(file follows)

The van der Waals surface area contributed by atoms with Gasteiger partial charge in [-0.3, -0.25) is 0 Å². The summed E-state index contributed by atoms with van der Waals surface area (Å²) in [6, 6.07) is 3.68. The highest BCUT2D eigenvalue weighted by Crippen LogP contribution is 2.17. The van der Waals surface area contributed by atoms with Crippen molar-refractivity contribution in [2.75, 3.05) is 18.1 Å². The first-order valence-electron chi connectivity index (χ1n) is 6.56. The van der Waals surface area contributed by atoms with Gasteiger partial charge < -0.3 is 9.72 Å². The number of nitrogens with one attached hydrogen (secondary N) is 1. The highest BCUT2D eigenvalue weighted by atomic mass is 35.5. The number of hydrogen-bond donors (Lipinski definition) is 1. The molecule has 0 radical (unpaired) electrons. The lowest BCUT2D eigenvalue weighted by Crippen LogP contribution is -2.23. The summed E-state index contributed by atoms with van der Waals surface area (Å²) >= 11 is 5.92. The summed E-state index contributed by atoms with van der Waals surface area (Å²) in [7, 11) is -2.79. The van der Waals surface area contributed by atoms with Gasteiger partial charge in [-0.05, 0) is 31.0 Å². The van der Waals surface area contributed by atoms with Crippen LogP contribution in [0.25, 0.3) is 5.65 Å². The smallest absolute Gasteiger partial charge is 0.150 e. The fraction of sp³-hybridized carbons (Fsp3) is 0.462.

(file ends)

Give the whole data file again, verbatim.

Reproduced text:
The van der Waals surface area contributed by atoms with Gasteiger partial charge in [-0.3, -0.25) is 0 Å². The summed E-state index contributed by atoms with van der Waals surface area (Å²) in [6, 6.07) is 3.68. The highest BCUT2D eigenvalue weighted by Crippen LogP contribution is 2.17. The van der Waals surface area contributed by atoms with Crippen molar-refractivity contribution in [2.75, 3.05) is 18.1 Å². The first-order valence-electron chi connectivity index (χ1n) is 6.56. The van der Waals surface area contributed by atoms with Gasteiger partial charge < -0.3 is 9.72 Å². The number of nitrogens with one attached hydrogen (secondary N) is 1. The highest BCUT2D eigenvalue weighted by atomic mass is 35.5. The number of hydrogen-bond donors (Lipinski definition) is 1. The molecule has 0 radical (unpaired) electrons. The lowest BCUT2D eigenvalue weighted by Crippen LogP contribution is -2.23. The summed E-state index contributed by atoms with van der Waals surface area (Å²) >= 11 is 5.92. The summed E-state index contributed by atoms with van der Waals surface area (Å²) in [7, 11) is -2.79. The van der Waals surface area contributed by atoms with Gasteiger partial charge in [-0.05, 0) is 31.0 Å². The van der Waals surface area contributed by atoms with Crippen LogP contribution in [0.25, 0.3) is 5.65 Å². The smallest absolute Gasteiger partial charge is 0.150 e. The fraction of sp³-hybridized carbons (Fsp3) is 0.462.